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Transitioning from Fuel Oil to Electric Heating – Ensuring Low-Income Households Aren’t Left in the Lurch

by Chris Meyer, LEAP Executive Director

The longer I spend in my role at LEAP, the more aware I become that the challenges of switching fuels for residents have become both more apparent and necessary to meet climate change goals. While visiting WA state for a family vacation this summer, I read about the Mayor of Seattle’s new proposal to tax heating oil and use the revenue to support low-income households in a transition to electric heating. That new proposal, along with new climate action plans in development for the greater Charlottesville region, led me to investigate further into the topic.

More and more municipalities seem to be taking the lead on this, and I remember colleagues at my former employer, Environmental Defense Fund (EDF), celebrating when NYC banned a certain type of heating oil. While the Seattle and NYC policies are different, they are getting at the same thing. Importantly, both included cost mitigation measures for low-income residents.

Seattle’s new tax on heating oil, at $.24/gallon, is substantial and was quickly called an “old people’s tax”, per older people being more likely to be living in houses that use heating oil. However, 1,000 low-income residents of the 18,000 total residents thought to use heating oil will be eligible for fully-funded conversions. Annual savings on heating energy bills are projected to be $850/year – a significant amount for low-income households.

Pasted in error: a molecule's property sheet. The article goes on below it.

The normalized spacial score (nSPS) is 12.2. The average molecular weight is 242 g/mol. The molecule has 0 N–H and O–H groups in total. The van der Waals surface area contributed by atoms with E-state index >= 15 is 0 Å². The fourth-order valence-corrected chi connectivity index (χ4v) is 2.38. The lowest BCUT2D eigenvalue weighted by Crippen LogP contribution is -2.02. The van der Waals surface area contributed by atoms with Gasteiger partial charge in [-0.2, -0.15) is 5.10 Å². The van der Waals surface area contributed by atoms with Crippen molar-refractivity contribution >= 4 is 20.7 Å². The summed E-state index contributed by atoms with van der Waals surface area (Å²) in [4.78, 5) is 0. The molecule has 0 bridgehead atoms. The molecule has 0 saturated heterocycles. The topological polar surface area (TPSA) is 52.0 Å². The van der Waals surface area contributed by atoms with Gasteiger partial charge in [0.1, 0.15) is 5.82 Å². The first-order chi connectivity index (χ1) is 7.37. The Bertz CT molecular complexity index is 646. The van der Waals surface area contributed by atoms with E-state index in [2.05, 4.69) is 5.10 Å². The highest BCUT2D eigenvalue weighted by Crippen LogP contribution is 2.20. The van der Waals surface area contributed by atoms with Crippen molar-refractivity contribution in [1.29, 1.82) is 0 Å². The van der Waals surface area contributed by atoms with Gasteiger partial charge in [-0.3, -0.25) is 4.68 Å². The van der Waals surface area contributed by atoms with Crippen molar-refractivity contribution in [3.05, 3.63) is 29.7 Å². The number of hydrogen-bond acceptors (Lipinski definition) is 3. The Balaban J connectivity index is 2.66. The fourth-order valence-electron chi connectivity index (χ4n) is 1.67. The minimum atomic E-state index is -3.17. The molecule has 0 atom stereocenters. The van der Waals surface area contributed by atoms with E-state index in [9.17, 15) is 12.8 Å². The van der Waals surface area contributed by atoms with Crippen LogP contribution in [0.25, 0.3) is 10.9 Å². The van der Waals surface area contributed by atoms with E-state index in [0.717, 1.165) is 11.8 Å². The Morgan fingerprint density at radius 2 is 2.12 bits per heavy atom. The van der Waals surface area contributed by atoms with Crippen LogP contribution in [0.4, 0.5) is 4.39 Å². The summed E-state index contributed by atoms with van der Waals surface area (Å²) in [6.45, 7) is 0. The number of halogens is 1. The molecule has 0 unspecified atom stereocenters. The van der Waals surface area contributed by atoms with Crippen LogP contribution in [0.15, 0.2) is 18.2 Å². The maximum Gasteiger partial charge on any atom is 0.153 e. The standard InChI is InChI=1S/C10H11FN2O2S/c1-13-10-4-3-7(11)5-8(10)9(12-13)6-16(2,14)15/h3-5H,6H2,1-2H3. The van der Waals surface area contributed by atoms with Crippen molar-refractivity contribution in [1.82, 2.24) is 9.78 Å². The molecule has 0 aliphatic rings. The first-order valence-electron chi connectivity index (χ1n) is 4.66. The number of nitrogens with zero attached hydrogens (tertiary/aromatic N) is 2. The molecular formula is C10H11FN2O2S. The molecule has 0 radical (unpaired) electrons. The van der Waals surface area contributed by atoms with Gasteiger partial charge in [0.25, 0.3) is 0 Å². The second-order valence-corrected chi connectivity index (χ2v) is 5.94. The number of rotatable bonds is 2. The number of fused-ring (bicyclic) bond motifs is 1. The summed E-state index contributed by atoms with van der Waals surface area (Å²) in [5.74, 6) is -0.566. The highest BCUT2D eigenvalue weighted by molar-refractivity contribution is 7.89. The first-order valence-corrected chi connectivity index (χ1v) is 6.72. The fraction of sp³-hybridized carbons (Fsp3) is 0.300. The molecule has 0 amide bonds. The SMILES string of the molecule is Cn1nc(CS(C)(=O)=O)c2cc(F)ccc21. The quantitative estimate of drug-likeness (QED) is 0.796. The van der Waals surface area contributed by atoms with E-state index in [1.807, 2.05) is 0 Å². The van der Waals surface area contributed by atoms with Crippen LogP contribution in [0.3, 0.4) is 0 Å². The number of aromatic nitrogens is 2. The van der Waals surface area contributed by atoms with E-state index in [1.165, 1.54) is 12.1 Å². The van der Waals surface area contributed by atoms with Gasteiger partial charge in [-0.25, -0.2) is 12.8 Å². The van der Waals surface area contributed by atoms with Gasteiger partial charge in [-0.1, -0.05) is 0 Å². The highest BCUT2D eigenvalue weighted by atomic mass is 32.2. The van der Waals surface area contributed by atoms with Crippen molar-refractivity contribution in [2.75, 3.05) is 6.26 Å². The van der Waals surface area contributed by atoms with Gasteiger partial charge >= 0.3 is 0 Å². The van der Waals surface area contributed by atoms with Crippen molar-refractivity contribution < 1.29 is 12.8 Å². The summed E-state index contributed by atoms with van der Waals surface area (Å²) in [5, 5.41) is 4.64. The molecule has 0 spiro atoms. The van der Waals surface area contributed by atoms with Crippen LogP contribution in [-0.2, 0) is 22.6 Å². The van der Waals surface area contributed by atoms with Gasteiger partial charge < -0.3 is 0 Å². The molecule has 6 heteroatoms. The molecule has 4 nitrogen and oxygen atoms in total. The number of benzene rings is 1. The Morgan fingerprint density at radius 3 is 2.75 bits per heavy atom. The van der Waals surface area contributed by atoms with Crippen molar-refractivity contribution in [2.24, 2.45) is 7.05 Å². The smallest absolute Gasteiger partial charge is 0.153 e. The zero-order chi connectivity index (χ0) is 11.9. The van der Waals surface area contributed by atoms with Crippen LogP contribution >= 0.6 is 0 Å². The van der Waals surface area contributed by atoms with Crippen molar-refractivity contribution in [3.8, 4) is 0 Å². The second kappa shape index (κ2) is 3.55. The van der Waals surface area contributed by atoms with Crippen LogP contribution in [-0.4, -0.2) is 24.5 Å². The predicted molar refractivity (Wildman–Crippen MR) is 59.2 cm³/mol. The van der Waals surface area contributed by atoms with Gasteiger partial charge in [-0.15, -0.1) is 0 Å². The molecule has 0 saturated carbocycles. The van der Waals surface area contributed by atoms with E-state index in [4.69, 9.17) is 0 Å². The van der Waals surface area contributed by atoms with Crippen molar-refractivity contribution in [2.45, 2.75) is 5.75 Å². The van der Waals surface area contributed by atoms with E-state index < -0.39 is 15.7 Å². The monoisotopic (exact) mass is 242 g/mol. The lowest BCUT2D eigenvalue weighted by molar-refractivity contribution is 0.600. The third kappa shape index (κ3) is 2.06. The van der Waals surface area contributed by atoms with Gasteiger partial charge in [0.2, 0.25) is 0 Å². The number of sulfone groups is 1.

For market-rate household conversions, an on-bill financing option would make such a new policy more palatable and politically possible. I would think large utilities, both investor-owned and the cooperatives, would be interested in adding this demand to their systems to offset reductions from energy-efficiency programs. However, not moving much away from the status quo seems to be the preference for many of the utilities, but I hold out hope for some of the more innovative ones in our state.

Setting the utility lawyers aside, I hope to see a municipality in Virginia take the leap and start with a “pilot” program in the near future (2020 anyone?) to tackle this important issue. Ensuring any program includes some kind of subsidy for low-income households to ease their conversion will be necessary. As with all new policy or pilot, getting the first couple dozen done, learning from them, and then adjusting will be required. Let’s get moving on these. If you’ve had experience with designing or implementing such a program, please contact us, as we would like to hear from you.

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